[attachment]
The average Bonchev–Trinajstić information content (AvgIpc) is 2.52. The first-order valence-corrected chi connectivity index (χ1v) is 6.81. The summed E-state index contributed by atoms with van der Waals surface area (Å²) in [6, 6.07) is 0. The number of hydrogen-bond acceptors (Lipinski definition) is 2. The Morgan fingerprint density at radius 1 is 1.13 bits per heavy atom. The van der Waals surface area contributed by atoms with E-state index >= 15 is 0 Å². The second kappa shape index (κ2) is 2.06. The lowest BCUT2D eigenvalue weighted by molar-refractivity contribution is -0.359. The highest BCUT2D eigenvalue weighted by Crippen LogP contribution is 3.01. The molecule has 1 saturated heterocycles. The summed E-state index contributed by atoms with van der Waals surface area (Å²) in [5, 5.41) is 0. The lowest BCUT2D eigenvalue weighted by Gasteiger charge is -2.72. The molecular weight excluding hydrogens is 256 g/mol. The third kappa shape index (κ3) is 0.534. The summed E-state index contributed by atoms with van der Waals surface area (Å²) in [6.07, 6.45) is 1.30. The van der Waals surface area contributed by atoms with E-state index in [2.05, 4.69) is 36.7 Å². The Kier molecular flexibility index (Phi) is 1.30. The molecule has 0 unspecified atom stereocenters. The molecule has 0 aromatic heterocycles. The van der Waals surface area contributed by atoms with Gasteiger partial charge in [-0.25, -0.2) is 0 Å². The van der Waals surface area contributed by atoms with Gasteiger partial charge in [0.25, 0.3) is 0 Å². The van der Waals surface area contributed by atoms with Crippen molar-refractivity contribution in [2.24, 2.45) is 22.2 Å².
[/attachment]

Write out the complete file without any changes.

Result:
The average Bonchev–Trinajstić information content (AvgIpc) is 2.52. The first-order valence-corrected chi connectivity index (χ1v) is 6.81. The summed E-state index contributed by atoms with van der Waals surface area (Å²) in [6, 6.07) is 0. The number of hydrogen-bond acceptors (Lipinski definition) is 2. The Morgan fingerprint density at radius 1 is 1.13 bits per heavy atom. The van der Waals surface area contributed by atoms with E-state index >= 15 is 0 Å². The second kappa shape index (κ2) is 2.06. The lowest BCUT2D eigenvalue weighted by molar-refractivity contribution is -0.359. The highest BCUT2D eigenvalue weighted by Crippen LogP contribution is 3.01. The molecule has 1 saturated heterocycles. The summed E-state index contributed by atoms with van der Waals surface area (Å²) in [5, 5.41) is 0. The lowest BCUT2D eigenvalue weighted by Gasteiger charge is -2.72. The molecular weight excluding hydrogens is 256 g/mol. The third kappa shape index (κ3) is 0.534. The summed E-state index contributed by atoms with van der Waals surface area (Å²) in [6.07, 6.45) is 1.30. The van der Waals surface area contributed by atoms with E-state index in [2.05, 4.69) is 36.7 Å². The Kier molecular flexibility index (Phi) is 1.30. The molecule has 0 unspecified atom stereocenters. The molecule has 0 aromatic heterocycles. The van der Waals surface area contributed by atoms with Gasteiger partial charge in [-0.25, -0.2) is 0 Å². The van der Waals surface area contributed by atoms with Gasteiger partial charge in [0.25, 0.3) is 0 Å². The van der Waals surface area contributed by atoms with Crippen molar-refractivity contribution in [2.24, 2.45) is 22.2 Å².